Komitas Vardapet (Soghomon Soghomonian, 1869 – 1935) was an Armenian composer, musician, ethnographer, scientist, conductor, singer, teacher, publicist and poet, and founder of Armenian classical music and Armenian composing school.
Born in 1869 in Kütahya, he studied in Etchmiadzin, Tbilisi and Berlin. He lived in Paris, Venice and Constantinople, among other places. Without any doubt, he deeply influenced his environment wherever he was. His students, his audiences and his colleagues adored him equally.
If Komitas had written only "Antuni" that would be enough to regard him as a great musician.
– Claude Debussy
Komitas Vardapet dedicated his life to Armenian spiritual and folk music. He published numerous and highly regarded articles in specialist journals. His work as a musicologist, choirmaster, arranger and composer was accompanied by countless press releases and announcements in international newspapers.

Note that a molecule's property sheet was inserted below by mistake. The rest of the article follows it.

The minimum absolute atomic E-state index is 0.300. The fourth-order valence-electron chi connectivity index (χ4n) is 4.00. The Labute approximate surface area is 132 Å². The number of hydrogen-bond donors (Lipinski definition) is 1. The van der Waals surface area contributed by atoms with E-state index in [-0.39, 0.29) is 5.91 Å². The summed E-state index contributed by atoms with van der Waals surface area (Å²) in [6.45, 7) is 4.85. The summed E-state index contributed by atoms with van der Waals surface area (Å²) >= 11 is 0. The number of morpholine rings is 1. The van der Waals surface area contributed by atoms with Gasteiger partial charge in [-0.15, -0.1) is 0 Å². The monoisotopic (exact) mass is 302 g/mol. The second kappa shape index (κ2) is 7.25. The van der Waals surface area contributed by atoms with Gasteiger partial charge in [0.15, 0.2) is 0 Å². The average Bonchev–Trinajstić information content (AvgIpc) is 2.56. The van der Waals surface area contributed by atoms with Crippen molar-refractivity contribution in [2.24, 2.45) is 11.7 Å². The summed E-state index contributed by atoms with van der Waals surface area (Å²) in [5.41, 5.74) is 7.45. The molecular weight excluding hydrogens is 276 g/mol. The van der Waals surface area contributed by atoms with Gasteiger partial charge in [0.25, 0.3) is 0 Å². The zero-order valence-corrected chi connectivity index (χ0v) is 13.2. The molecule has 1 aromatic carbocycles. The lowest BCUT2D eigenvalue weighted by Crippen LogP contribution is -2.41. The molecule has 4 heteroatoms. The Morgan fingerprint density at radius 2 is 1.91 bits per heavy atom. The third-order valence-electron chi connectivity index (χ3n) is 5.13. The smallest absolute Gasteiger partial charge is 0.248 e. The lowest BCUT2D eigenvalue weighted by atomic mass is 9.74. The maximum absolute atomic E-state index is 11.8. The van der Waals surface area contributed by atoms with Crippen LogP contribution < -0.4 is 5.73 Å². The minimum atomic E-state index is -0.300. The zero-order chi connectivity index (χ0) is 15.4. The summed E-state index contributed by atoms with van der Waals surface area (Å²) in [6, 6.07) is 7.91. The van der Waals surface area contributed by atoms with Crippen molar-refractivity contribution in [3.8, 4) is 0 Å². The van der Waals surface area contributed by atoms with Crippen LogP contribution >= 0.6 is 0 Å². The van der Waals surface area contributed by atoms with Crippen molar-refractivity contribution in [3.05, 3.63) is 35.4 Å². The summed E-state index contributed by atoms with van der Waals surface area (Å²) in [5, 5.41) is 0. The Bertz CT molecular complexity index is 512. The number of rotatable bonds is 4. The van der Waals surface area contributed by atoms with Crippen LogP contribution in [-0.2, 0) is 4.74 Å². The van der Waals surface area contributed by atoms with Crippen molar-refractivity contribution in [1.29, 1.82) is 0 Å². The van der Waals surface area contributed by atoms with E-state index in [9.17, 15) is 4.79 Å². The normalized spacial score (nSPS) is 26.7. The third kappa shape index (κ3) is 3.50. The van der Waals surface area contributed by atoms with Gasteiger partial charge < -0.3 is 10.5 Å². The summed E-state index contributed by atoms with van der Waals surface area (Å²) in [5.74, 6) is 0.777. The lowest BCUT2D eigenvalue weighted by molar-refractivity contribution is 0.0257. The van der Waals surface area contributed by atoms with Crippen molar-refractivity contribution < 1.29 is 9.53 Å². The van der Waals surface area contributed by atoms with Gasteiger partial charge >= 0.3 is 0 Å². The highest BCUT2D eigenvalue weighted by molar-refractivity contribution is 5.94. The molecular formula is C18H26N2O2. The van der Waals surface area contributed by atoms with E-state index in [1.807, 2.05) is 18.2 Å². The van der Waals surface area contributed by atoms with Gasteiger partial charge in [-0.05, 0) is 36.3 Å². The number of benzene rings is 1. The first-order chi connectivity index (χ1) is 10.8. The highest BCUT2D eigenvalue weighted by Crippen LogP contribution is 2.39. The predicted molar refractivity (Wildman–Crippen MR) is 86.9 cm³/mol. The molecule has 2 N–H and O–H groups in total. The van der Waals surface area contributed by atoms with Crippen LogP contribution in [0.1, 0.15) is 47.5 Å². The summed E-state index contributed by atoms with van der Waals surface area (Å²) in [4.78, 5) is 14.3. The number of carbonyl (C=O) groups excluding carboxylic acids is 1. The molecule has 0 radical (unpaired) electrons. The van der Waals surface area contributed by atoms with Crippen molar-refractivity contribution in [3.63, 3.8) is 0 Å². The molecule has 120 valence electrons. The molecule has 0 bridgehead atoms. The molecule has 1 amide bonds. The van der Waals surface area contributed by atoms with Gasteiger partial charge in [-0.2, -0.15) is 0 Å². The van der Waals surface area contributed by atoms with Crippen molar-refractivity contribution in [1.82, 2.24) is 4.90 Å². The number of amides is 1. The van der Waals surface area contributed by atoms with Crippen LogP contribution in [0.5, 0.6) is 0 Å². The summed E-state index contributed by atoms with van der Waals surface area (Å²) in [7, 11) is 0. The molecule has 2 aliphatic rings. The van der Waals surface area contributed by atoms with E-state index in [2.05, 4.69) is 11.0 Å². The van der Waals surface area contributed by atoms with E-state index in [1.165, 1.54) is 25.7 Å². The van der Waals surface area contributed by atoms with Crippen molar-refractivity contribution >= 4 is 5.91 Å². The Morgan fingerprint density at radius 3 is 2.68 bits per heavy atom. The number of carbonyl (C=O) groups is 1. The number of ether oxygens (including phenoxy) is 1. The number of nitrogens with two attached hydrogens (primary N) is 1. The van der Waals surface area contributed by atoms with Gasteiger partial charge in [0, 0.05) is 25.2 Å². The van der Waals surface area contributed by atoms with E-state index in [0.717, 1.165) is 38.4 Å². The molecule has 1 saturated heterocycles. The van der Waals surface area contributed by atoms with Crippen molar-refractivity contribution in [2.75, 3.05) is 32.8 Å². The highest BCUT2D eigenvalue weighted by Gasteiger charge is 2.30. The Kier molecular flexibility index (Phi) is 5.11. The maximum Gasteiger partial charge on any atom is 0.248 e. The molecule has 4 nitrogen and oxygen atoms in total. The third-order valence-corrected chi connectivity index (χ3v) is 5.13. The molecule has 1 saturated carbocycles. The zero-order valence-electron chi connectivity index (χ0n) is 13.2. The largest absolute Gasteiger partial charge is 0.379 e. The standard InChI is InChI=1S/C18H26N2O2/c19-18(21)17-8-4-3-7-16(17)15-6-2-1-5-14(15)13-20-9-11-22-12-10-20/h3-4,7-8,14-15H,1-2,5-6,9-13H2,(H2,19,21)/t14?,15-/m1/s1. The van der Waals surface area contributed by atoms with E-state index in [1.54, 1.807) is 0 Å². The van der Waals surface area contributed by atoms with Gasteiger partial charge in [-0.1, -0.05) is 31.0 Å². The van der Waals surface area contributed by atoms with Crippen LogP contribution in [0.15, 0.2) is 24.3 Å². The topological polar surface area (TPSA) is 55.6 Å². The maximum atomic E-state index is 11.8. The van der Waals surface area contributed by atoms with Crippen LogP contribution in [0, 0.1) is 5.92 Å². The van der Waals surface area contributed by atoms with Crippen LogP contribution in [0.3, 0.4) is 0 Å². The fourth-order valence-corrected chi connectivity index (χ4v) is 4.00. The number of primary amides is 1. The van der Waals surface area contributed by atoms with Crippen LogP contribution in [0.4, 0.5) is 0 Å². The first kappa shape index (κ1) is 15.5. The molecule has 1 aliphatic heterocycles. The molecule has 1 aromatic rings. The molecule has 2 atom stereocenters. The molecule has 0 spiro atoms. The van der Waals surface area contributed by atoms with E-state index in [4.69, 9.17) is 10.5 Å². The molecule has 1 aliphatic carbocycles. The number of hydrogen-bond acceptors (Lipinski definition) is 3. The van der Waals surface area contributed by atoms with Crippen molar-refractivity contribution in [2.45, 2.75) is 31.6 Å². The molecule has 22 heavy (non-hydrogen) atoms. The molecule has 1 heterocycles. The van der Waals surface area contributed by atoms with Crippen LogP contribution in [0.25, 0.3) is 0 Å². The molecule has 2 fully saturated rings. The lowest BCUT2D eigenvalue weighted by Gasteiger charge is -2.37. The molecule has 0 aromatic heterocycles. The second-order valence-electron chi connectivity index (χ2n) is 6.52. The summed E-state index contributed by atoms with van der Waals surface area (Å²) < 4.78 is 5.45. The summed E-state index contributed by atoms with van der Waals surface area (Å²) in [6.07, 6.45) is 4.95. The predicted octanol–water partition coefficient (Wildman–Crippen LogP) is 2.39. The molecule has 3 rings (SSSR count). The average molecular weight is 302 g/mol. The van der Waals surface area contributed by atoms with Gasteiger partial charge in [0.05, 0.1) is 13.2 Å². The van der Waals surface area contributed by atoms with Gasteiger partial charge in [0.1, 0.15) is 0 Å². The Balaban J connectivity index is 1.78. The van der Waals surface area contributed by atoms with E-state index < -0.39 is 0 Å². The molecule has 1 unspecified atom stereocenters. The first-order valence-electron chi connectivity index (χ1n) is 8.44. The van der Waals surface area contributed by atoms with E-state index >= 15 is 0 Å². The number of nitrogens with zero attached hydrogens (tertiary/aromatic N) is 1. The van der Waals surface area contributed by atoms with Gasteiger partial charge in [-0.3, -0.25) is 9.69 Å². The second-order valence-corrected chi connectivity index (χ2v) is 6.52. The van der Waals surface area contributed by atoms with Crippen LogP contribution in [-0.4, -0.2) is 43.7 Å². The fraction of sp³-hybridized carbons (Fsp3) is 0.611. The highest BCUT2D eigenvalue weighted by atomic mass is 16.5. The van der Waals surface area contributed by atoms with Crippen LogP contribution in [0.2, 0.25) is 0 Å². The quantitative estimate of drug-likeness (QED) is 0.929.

Komitas was a priest of the Armenian Apostolic Church. Even though his equal love for church and folk music led to controversies, he never tired of teaching against disdain and prejudice towards peasant music (at that time considered weak and sinful). As a skilled teacher and lecturer he rather tried to teach connecting elements, and to explain the different cultural influences in melodies and songs.
As a choir director he succeeded in forming choirs of several hundred singers. These choirs also supported and included female singers, which was not a matter of course for the church music of the time. Their acclaimed tours led them through the Ottoman Empire and Europe, and they also followed an invitation to Alexandria.
However, his brilliant creative period ended abruptly in 1915 with the Armenian Genocide. He survived, but not only his physical condition worsened extremely. From 1916 until his death he spent his time in various psychiatric institutes in Constantinople and France, where he died in 1935.